I completely agree with your take on mental health! I believe that our mental health is an important aspect of functioning that anyone can strive to improve on, and that we can take steps to optimize our mental health no matter where we are.
Here are five steps that we can take to optimize our mental health:
1. Find ways to release stress every day. Stress is an emotional and physiological response in reaction to a perceived threat. Because it involves an automatic physiological response, resolving what caused us to be stressed in the first place (e.g. meeting tight deadlines, resolving a conflict) does not mitigate the effects of stress. Therefore, it is important to find ways to release stress to prevent the effects of chronic stress in the long run. Some good ways to release stress are through exercise and fostering positive social interactions.
2. Maintain a mindfulness practice. Cultivating mindfulness in our everyday lives has tremendous benefits. It helps to be more present in the moment and creates a healthy relationship between ourselves and our thoughts and feelings. Research showing how meditation can actually change our brain activity is simply amazing.
3. Practice acts of kindness. Research has found that people who consistently practice acts of kindness experience a significant boost in their happiness levels. These acts may be as simple as giving up a seat on the train, making charity donations, or buying a gift for someone else. Doing good for others requires us to recognize their needs, shifting our attention from ourselves to others. These interactions are also usually positive experiences, which generates plenty of positive emotions.
4. Practice gratitude. Gratitude shifts our focus from what we lack in our lives to what is already present. It helps us to notice and find joy in the small things in our lives, instead of holding out for the big things that happen to make us happy. A common way to develop the practice of gratitude is to keep a gratitude journal, in which you write down three to five things that you are grateful for each day. This could also be done with a friend, partner or family member, in which you share things that you are grateful for, or made you feel happy that day.
5. Start and end each day gadget-free. Before the hustle and bustle of the new day sets in, spend the first hour of the day on yourself. You could use this hour to learn a new skill, read a book, meditate, journal, or plan out your tasks for the day. This allows you to set a clear direction for the day, instead of reacting to whatever holds your attention first. At the end of each day, begin winding down for the night by turning off all electronic devices one hour before sleep. This helps to disengage from the day’s events, and also leads to better quality sleep.
Much of my expertise focuses on helping people to plan for after retirement. Retirement is a dramatic ‘life course transition’ that can impact one’s health. In addition to the ideas you mentioned earlier, are there things that one should do to optimize mental wellness after retirement? Please share a story or an example for each.
Retirement can be a difficult life transition because work is such an integral part of our lives and forms a large part of our identity and purpose. I think that it is important for us to maintain a sense of purpose after retirement, whether it is through engaging in a meaningful hobby, giving back to the community, or spending time with loved ones. Keep an open mind, explore different activities to create a retirement lifestyle that fulfils you best.
How about teens and pre teens. Are there any specific new ideas you would suggest for teens and pre teens to optimize their mental wellness?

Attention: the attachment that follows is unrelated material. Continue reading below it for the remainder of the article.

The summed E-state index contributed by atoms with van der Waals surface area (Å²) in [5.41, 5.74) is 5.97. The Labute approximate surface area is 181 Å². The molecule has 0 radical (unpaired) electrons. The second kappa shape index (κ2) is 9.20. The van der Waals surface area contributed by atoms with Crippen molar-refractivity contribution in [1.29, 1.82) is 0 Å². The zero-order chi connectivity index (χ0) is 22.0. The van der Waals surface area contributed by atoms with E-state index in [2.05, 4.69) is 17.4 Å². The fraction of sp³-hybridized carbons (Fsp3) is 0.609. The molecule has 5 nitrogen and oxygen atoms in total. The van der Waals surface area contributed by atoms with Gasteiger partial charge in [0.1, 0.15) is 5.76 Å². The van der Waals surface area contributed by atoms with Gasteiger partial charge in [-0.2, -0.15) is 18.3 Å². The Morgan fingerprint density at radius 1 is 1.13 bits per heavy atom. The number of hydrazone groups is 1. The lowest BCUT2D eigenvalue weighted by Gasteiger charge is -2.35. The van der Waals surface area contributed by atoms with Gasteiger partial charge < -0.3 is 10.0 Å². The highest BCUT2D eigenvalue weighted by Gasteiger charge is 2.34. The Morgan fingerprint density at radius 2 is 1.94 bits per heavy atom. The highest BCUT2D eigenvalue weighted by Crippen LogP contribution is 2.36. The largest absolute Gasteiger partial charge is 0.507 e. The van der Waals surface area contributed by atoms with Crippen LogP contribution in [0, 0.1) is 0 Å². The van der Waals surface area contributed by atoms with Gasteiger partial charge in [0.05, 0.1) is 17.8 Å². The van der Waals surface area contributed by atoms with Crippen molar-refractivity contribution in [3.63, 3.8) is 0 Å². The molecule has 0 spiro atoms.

I think it is important for teens and pre-teens to establish a healthy relationship with technology and social media, given that it is changing the way that they are forming social relationships and establishing a sense of self.
Is there a particular book that made a significant impact on you? Can you share a story?
One of the most recent books that I have read is The Coddling of the American Mind by Greg Lukianoff and Jonathan Haidt. The book explored the socio-economic developments behind the alarming rise of mental health issues among youths and gave a compelling case for what we can do about it. Reading this was really eye-opening as it made me realize that the issue could be so much bigger than the individual stories that I am hearing on my couch.
You are a person of great influence. If you could start a movement that would bring the most amount of good to the most amount of people, what would that be? You never know what your idea can trigger. 🙂
I would love to grow the Let Grow movement in Singapore, building communities that embrace the inner resiliency of children by allowing them to embrace unstructured play, go on adventures and other non-academic explorations. It is my hope that my daughter experiences the freedom and joys of childhood for as long as possible, while growing up to be resilient and independent.
Can you please give us your favorite “Life Lesson Quote”? Do you have a story about how that was relevant in your life?
“Between stimulus and response there is a space. In that space is our power to choose our response. In our response lies our growth and our freedom.” Victor Frankl
Victor Frankl’s story is extremely remarkable. He went through tremendous suffering as a prisoner during the Holocaust and managed to grow through his experience. His story is a reminder that although we may not be responsible over what happens to us, we have a choice over how we respond to our adversity and suffering.
What is the best way our readers can follow you on social media?
Thank you for these fantastic insights. We wish you only continued success in your great work!
About the author:
Beau Henderson, editor of Rich Retirement Letter and CEO of RichLife Advisors LLC, is a best-selling author, national tv/radio resource, and retirement coach/advisor, with over 17 years’ experience. Beau is a pioneer in the strategy based new model of holistic retirement planning. He can be followed on Facebook here or on Instagram here